A paper by Mayuko Kori, Ichiro Hasuo and others was awarded as Distinguished Paper Award of 35th International Conference on Computer Aided Verification.
Authors Mayuko Kori (National Institute of Informatics & SOKENDAI) Flavio Ascari (University of Pisa) Filippo Bonchi (University of Pisa) Roberto Bruni (University of Pisa) Roberta Gori (University of Pisa) Ichiro Hasuo (National Institute of Informatics & SOKENDAI)
Awarded Paper Title Exploiting Adjoints in Property Directed Reachability Analysis
Mayuko Kori is a PhD student at SOKENDAI/NII, a JSPS Research Fellow (DC), and a research assistant at ERATO MMSD (Group 0).
The research team led by HASUO Ichiro at the National Institute of Informatics (NII, Japan) developed a methodology to provide strong mathematical safety guarantees to automated driving vehicles, together with its underlying theory on formal logic. This research was conducted under the ERATO MMSD project funded by the Japan Science and Technology Agency (JST, Japan).
Building on the existing methodology called “Responsibility-Sensitive Safety (RSS)” for mathematical proofs of automated driving safety, the research established its extension called “Goal-Aware RSS (GA-RSS)” that expands RSS’s application domain to a variety of real-world driving scenarios. Specifically, the techniques in GA-RSS derived from theoretical results in formal logic enable one to provide mathematical safety proofs to more complex driving scenarios than before, especially those which require achievement of certain goals such as an emergency stop.
The outcome of this research was published in IEEE Transactions on Intelligent Vehicles, a top journal on automated driving on July 5, 2022 (US Eastern Time).
New method for automatic and efficient discovery of reliable gas turbine system designs
— Exploiting the logical specification in black box optimization and applying it to the design process of real commercial products — A research team consisting mainly of SATO Sota and HASUO Ichiro at the National Institute of Informatics (NII, Japan) and the Graduate University for Advanced Studies (SOKENDAI, Japan), developed a method for automatically finding gas turbine control system designs that satisfy multiple requirements, with collaboration of Mitsubishi Heavy Industries, Ltd.
Automatic control system design methods have not hitherto been able to discover controllers of comparable quality to those designed by human experts. But with the new method developed by this research team, it is now possible to find controllers with comparable quality to the results obtained manually by human experts, based on fully automatic computation. This method is generally applicable to “black box” control systems whose internal behavior cannot be described by models such as mathematical formulas. The method is expected to be useful in design processes in various fields such as autonomous driving.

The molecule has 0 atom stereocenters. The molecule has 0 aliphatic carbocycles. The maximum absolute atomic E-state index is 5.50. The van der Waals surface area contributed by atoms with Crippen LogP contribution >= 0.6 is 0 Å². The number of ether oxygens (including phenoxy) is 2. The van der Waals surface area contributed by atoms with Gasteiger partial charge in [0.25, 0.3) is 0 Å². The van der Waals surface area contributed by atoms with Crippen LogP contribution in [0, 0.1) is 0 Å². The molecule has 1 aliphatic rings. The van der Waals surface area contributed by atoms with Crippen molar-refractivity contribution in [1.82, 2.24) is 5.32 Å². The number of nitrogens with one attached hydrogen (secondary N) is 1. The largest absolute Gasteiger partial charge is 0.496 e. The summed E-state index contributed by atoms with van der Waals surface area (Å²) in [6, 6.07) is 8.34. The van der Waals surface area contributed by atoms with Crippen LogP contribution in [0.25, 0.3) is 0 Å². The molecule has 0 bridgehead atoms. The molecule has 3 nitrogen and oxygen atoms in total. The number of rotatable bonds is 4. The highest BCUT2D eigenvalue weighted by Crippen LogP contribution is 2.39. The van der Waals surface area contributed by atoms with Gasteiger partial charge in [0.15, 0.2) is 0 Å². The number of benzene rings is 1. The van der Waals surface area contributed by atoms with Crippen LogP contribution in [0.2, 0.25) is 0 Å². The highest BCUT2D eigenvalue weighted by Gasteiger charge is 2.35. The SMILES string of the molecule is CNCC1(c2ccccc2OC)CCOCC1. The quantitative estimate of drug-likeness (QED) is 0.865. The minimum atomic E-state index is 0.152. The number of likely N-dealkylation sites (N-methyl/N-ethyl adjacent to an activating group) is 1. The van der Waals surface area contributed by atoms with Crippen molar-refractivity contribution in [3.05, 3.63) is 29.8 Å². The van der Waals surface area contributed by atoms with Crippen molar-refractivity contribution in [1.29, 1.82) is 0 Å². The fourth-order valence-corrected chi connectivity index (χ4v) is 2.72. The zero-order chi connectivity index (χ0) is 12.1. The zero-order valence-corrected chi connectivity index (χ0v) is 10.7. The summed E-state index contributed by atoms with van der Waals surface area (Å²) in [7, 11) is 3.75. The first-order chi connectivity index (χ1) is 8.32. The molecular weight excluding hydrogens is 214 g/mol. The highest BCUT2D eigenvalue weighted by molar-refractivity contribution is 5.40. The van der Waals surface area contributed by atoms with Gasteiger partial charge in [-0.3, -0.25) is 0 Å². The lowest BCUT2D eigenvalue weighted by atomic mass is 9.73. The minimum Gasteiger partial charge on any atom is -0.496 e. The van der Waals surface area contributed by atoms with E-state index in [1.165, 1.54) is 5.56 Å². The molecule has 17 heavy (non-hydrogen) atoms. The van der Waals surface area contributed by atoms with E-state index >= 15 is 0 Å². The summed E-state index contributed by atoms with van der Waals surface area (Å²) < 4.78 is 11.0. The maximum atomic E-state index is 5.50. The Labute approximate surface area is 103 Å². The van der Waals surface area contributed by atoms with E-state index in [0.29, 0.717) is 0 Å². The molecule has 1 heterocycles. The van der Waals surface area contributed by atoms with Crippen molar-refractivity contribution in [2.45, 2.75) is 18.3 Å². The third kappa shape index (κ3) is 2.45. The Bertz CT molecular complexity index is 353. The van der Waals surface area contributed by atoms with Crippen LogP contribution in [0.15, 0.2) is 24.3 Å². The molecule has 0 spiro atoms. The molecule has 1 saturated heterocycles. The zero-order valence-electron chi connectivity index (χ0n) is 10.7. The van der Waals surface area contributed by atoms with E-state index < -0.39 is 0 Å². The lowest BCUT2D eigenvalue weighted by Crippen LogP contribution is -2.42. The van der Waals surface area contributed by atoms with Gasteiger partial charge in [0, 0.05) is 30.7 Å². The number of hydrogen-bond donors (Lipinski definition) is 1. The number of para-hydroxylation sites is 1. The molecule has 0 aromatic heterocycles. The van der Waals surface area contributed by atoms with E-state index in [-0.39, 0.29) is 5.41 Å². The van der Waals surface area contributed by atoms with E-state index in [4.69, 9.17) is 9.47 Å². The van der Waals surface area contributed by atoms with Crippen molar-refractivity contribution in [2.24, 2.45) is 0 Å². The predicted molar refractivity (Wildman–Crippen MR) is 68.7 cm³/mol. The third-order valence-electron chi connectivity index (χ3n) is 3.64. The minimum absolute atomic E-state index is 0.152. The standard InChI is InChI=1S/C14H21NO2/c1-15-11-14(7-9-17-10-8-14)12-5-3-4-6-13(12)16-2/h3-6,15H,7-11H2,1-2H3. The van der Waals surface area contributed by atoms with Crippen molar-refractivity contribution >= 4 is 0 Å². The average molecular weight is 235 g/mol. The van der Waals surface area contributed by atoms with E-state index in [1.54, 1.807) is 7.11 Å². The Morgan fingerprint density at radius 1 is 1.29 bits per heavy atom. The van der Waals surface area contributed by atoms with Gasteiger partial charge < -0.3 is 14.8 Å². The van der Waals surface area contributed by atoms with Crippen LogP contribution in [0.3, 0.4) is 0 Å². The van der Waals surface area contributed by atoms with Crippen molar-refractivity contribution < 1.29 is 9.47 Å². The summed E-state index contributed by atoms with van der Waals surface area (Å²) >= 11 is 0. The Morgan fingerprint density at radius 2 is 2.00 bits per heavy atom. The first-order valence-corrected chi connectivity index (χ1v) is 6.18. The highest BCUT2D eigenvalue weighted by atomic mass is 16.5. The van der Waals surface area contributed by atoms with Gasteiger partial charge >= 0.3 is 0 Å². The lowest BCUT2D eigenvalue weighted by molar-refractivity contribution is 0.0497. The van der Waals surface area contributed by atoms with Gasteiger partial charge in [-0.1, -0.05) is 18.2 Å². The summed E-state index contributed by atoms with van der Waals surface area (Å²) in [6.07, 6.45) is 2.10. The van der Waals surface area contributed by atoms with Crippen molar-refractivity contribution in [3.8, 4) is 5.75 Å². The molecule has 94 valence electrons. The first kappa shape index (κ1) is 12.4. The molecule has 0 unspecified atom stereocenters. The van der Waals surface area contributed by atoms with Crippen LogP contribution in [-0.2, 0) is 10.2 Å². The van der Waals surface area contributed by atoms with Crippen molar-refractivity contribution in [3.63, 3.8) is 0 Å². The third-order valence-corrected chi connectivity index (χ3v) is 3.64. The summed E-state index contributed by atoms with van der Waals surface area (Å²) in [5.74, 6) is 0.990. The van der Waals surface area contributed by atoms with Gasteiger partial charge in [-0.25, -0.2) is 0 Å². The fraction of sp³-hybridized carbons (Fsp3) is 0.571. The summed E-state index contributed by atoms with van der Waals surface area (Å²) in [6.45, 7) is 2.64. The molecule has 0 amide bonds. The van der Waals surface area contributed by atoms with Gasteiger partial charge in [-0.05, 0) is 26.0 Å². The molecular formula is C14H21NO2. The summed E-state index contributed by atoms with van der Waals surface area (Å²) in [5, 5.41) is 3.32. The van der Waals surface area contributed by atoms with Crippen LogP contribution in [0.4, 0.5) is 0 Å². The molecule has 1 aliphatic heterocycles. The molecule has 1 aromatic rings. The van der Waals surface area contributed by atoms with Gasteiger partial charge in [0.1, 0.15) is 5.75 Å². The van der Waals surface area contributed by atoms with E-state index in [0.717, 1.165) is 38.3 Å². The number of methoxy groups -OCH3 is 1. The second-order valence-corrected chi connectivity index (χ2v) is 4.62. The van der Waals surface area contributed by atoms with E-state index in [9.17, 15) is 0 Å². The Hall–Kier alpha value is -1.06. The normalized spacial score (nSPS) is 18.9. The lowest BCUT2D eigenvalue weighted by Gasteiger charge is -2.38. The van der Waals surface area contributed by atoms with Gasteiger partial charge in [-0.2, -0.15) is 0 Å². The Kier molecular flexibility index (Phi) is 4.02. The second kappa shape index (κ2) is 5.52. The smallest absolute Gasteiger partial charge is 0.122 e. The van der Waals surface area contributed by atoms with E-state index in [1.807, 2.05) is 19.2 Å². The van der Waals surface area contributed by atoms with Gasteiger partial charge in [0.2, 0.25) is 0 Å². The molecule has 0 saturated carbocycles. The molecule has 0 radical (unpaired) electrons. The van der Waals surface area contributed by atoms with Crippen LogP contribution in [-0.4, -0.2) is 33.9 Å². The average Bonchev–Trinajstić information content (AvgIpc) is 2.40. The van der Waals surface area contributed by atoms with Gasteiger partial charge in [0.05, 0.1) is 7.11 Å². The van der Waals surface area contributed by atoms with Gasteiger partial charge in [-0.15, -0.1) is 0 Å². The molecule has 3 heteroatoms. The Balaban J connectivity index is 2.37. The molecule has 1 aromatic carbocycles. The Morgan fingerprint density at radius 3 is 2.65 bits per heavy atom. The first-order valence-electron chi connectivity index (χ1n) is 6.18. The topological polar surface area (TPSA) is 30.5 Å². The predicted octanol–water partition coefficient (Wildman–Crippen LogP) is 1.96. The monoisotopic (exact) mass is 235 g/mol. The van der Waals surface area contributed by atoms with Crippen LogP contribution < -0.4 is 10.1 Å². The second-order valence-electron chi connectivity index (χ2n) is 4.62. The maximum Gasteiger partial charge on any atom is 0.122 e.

This research was conducted under the ERATO MMSD Project（*1） funded by the Japan Science and Technology Agency (JST, Japan). The results of this research will be presented online on November 24, 2021 (Chinese Standard Time) at the 24th International Formal Methods Symposium (FM’21).
A team consisting of Ezequiel Castellano, Ahmet Cetinkaya, Cédric Ho Thanh, Stefan Klikovits, Xiaoyi Zhang, and Paolo Arcaini, submitted the Frenetic tool to the CPS testing competition of SBST 2021 which showed good results in terms of diversity and failure generation rate.
The competition focused on the scenario generation for testing the lane-keeping capabilities of an autonomous driving system, using the BeamNG simulator. The goal was to generate virtual roads that lead to lane-keeping failures (a.k.a. OBEs, for Out-of-Bounds-Errors) within a certain time frame. The submitted tools competed in two distinct configurations, differing in time budget, vehicle configuration, and OBE tolerance.
Frenetic is a genetic approach that leverages a curvature-based road representation, and introduces some nuances aiming at improving diversity of the generated roads.
Implementations were not ranked, but the competition report (in print) states that Frenetic is generally “very effective and triggered many failures“. In fact, Frenetic was among the two tools that “triggered at least 10x more OBEs than the other tools for both configurations”. In particular, “Frenetic exposed the most diverse set of failures on average” and found ”the highest number of OBEs for which the ego-car invades the opposite traffic lane”, which might be of particular interest for car manufacturers.* The Frenetic implementation and a description of the algorithm are available in our repository.